We recently suffered a brute force login attack on one of my servers which was causing some sites to be unreachable and the server load was sky-high. After installing a logging script on the server we found out that the problem was caused on one installation of WordPress – hackers were using a script to try and guess the password of the admin account. After identifying the problem we were able to prevent this from continuing but not after some downtime to various websites resulting in a loss of income for my company.
In this post I’m going to talk you through a few methods to prevent this so the same doesn’t happen to you.
Change Admin Username
This is mentioned all the time, but it really is an important step – don’t use “admin” as your admin username, pick something unique for each site. This was the cause of the problem with my site, I had the admin username as admin so this was the main reason for the attack. Because the hacker knows the username is admin, they are half-way to getting the login details and can use a brute-force script to try many different passwords in combination with the username. If the username is something they don’t know, this type of attack is not really possible.
If you are using PHP hosting which most WordPress installations will do, you can use a .htpassword file and .htaccess to prevent anyone even loading your wp-login.php file unless they know the username and password to do so – this provides an extra layer of security as there is now two lots of username and passwords to access your WordPress admin area. This is fairly simple to setup, you will need to know the server path to your website which will be something like: home/website
First you need to generate a htpasswd, you can do that on this site. Enter a username, click “Generate Password” and then click “Generate htpassword content” and save the text from the right hand box as a file named .htpasswd ( with no extension ) and upload this to your hosting, outside the public_html directory.
Now you need to add the following to your .htaccess file which points to the location of your htpasswd file :
# Stop Apache from serving .ht* files &lt;Files ~ &quot;^\.ht&quot;&gt; Order allow,deny Deny from all &lt;/Files&gt; # Protect wp-login &lt;Files wp-login.php&gt; AuthUserFile ~/.htpasswd AuthName “Private access” AuthType Basic require user mysecretuser &lt;/Files&gt;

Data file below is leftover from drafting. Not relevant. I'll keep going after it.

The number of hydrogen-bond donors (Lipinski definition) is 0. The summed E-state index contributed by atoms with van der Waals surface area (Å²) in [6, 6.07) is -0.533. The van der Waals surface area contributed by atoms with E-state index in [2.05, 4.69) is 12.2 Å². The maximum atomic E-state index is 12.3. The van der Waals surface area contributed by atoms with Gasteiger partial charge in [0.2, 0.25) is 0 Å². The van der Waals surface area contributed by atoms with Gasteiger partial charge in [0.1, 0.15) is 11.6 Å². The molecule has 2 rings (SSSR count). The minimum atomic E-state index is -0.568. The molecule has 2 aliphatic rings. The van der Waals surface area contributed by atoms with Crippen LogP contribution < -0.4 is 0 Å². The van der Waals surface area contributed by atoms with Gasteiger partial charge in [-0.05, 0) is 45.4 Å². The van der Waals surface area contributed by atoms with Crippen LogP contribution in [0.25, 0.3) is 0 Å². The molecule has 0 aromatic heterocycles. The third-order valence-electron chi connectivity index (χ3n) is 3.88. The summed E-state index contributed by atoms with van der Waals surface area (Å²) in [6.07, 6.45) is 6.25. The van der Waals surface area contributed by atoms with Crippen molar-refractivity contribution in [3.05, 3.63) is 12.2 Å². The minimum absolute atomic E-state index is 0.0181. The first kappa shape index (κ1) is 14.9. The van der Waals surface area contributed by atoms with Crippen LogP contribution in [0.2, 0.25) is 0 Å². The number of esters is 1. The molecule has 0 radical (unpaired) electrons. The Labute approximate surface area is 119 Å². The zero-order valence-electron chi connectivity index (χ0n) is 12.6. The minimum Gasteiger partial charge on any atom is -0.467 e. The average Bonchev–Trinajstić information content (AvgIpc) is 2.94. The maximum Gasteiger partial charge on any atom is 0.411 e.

Change “~/.htpasswd” to the location of your .htpasswd file and change “mysecretuser” to the username you chose when creating the htpasswd file.
Limit Access to Your Admin Area by IP Address
If you are the only person who needs access to your WordPress admin area and you have a static IP address, you can limit access to yourself only by adding a rule in an .htaccess file within your wp-admin directory. The code to use is :
# Block access to wp-admin. order deny,allow allow from x.x.x.x deny from all
Just change x.x.x.x for your actual IP address, which you can find out here.
There are a number of plugins you can use which will further enhance your login security, as follows.
Limit Login Attempts
This free plugin will allow you to block IP addresses if they get the password incorrect a number of times, you can set the allowed retries and the amount of time that IP address is blocked for. This is perfect for preventing brute force hacking attempts, you can also log the IP address and receive an email notification when a user is locked out.
Here you can see a log of the attempts that are blocked:
Rublon is a free plugin we have reviewed here on WPLift, it works by using “Two factor Authentification” to protect your WordPress login, you can setup trusted devices from which you can access the admin area such as your home PC, Work PC, phone and so on and it will deny logins from any other devices not on your “Trusted” list. It’s a a really solid plugin so highly recommend you check it out.
Rename wp-login.php is a very light plugin that lets you easily and safely change wp-login.php to anything you want. It doesn’t literally rename or change files in core, nor does it add rewrite rules. It simply intercepts page requests and works on any WordPress website. The wp-admin directory and wp-login.php page become inaccessible, so you should bookmark or remember the url. Deactivating this plugin brings your site back exactly to the state it was before.
All In One WP Security & Firewall
Finally if you are looking for a complete security solution for your WordPress site you should take a look at this one. It has a large amount of features to completely secure yourself against attack :
- User accounts security
- User login security
- User registration security
- Database Security
- htaccess and wp-config.php File Backup and Restore
- Blacklist Functionality
- Firewall Functionality
- Brute force login attack prevention
- WhoIs Lookup
- Security Scanner
- Comment SPAM Security
- Front-end Text Copy Protection
There are a few ways to better secure your admin login from hackers – the easiest and most effective is to simply not use “admin” as your username – if you are then a highly recommend you change it now to something unique to your site. If your website is quite popular and you find you are still having problems with brute force attacks then using one of the methods or plugins from above should help even further.